PoM Pontica Magna
Florida State University, Department of Modern Languages and Linguistics, Tallahassee, USA
Dean’s Postdoctoral Scholar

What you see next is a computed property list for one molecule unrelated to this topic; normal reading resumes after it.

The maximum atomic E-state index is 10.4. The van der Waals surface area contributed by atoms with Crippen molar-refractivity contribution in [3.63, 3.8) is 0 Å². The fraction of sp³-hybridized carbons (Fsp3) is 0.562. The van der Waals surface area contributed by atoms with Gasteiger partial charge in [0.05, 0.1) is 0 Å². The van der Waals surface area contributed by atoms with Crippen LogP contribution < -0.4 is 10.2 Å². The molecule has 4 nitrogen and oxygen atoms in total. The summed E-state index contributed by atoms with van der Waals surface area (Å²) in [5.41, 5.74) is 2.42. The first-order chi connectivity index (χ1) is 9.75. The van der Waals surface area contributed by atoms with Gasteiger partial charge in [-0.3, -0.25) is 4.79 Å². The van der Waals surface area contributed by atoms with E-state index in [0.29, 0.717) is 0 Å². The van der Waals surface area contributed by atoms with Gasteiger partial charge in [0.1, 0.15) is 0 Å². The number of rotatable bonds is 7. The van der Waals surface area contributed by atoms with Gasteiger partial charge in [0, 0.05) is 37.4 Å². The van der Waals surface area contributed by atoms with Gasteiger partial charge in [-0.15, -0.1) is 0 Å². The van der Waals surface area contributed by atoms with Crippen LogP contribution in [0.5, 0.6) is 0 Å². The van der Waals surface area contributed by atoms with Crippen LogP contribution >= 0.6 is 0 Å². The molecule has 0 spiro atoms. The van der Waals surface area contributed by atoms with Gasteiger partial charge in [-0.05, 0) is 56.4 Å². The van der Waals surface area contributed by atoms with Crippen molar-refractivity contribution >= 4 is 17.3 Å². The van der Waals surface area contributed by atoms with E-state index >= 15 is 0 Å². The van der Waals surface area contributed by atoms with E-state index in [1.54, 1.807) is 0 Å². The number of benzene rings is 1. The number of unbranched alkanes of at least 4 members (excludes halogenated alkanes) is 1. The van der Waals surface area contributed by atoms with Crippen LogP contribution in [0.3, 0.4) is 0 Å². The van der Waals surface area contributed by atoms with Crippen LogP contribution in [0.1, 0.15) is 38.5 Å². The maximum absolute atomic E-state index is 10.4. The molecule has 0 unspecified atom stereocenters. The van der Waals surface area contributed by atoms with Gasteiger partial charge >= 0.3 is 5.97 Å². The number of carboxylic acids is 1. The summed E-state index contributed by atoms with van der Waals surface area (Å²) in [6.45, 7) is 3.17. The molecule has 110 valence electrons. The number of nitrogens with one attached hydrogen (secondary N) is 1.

My research project, designed as a four-chapter monograph, explores Andrei Tarkovsky’s cinematic oeuvre in the light of Henri Bergson’s philosophy of memory and time and argues for the inherent Bergsonism in the director’s visual poetics. By applying a wide range of interdisciplinary methodologies (such as psychoanalysis, art history, narratology, theology, and philosophy), this study aims to demonstrate how Tarkovsky, notorious for being too difficult and obscure for the lay spectator, is nonetheless a highly systematic/rational filmmaker always consistent in pursuing his own logic while engineering his film images. My project starts off with closely examining Tarkovsky’s theoretical writings on film, through which I demonstrate how his statements on intuition, perception, time, memory, and image share an intrinsic affinity with Bergson’s respective notions. On the basis of this affinity I propose a Bergsonian framework of film analysis (partly based on Deleuze’s theory of the crystal image that presupposes the indiscernibility of the actual and the virtual), according to which Tarkovsky’s visual poetics is viewed as that of resonance: that is, all film components are organized in terms of specular reciprocity in order to produce a certain aesthetic effect.